Learn La Liga Rules in Regards to Transfer, Promotion, Relegation & Non-EU Players

La Liga refers to the first division Spanish League. The top professional football league in Spain is officially called as Liga BBVA for the reason of sponsorship. It is one of the most professional and exciting leagues in Europe, attracting some best football talents from all over the globe.

Just like any other leagues, La Liga is also guided by some strict rules and regulations regarding promotional and relegation of the clubs as well as how many non-EU players can play in the league. Let us take a quick glance over the La Liga rules.

Rules of Promotion-Relegation

Every year, 20 teams take part in the competition. The three teams finishing at the bottom of the league table are relegated to the 2nd division of the Spanish league system, with the top two rankers in the immediately lower division and the winner in a play-off replacing the relegated clubs.

Inclusion of Non-EU Players

There is an upper cap in regards to retaining of non-EU players in this top-most division of Spanish league. In La Liga, every team is allowed to retain a maximum of three offshore players. Even in the second division, each participating clubs can keep hold of only 2 players. If any La Liga club is relegated to the lower division, it is allowed to keep hold of the same number of foreign players until their contracts are expired.

What does it mean by “Non-EU”? The phrase has been repeated many times following several verdicts from the European Court of Justice. According to a decision adopted by the Spanish Federation in this regard, the participating La Liga teams are entitled to make the best use of the rules and bring many foreign players to their squad.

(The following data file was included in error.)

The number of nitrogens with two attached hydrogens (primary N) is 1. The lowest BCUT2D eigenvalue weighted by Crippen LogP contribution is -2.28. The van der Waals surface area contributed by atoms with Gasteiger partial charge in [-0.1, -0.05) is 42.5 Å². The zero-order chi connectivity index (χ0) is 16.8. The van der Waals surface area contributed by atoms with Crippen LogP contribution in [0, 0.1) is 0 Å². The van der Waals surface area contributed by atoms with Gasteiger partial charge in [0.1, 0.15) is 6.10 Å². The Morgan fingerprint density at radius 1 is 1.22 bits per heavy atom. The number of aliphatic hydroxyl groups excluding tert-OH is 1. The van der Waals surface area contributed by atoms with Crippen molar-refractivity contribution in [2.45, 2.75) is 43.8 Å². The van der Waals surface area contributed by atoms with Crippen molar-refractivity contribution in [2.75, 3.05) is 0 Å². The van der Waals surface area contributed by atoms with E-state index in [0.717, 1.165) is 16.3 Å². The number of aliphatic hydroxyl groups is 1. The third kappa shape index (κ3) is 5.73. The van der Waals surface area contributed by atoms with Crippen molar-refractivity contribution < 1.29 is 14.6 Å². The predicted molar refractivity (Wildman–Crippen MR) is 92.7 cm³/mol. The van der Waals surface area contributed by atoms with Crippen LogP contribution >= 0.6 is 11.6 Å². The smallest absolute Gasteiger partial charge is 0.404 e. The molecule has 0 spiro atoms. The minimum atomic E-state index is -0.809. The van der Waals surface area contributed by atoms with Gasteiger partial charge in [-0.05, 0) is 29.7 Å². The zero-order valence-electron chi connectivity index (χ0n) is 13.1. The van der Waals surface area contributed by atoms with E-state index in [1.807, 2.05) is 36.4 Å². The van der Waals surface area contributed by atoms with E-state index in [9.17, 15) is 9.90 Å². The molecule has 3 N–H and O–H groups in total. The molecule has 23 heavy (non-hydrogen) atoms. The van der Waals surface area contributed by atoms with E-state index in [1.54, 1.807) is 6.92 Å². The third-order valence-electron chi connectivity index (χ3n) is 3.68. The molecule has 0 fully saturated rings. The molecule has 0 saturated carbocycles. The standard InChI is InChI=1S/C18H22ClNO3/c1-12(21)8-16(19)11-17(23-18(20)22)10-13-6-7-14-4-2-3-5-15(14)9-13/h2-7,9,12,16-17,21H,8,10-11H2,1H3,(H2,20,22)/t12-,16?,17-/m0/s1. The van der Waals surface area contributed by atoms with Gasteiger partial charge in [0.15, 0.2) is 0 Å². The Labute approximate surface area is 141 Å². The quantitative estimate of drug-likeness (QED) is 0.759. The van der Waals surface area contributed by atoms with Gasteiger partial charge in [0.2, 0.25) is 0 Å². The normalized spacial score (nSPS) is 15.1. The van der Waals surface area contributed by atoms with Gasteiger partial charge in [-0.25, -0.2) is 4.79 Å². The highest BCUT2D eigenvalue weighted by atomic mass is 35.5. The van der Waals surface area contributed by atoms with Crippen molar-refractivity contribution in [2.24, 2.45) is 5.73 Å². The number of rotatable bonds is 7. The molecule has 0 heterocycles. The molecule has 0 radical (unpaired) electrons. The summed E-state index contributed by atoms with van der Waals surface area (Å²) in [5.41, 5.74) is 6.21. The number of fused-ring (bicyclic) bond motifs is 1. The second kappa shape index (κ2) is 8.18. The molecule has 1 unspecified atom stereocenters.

Claim of Citizenship

The foreign players are allowed to apply for Spanish citizenship from the countries where their ancestors descended from. In La Liga, a non-EU player can claim for Spanish Citizenship if he has played in Spain for at least, five years and it may result into triple citizenship. Let us give you an example. Leo Franco was born in Argentina and has Italian ancestry. He is capable of applying for Spain citizenship, having played in the country for more than five years.

The players arriving from the ACP countries including Africa, the Caribbean and Pacific, are not considered against the Non-EU category as per the Kolpak ruling.

Breach of Rules & Conduct

All the La Liga clubs are required to abide by the rules and regulations as clearly specified by the highest authority in the Spanish football league system that, in turn, ensures compatibility with the guidelines made by FIFA, the governing body of football in the world. In recent times, Barcelona have been handed punishment by FIFA for failing to conform to the rules regarding transfer of the players after allegation of transfer of the under-age players (below 18).

The defending La Liga champions are not allowed to play any new player until January of 2016. The club applied against the ban but it was not lifted. However, they have been allowed to sell players during the time of transfer ban.

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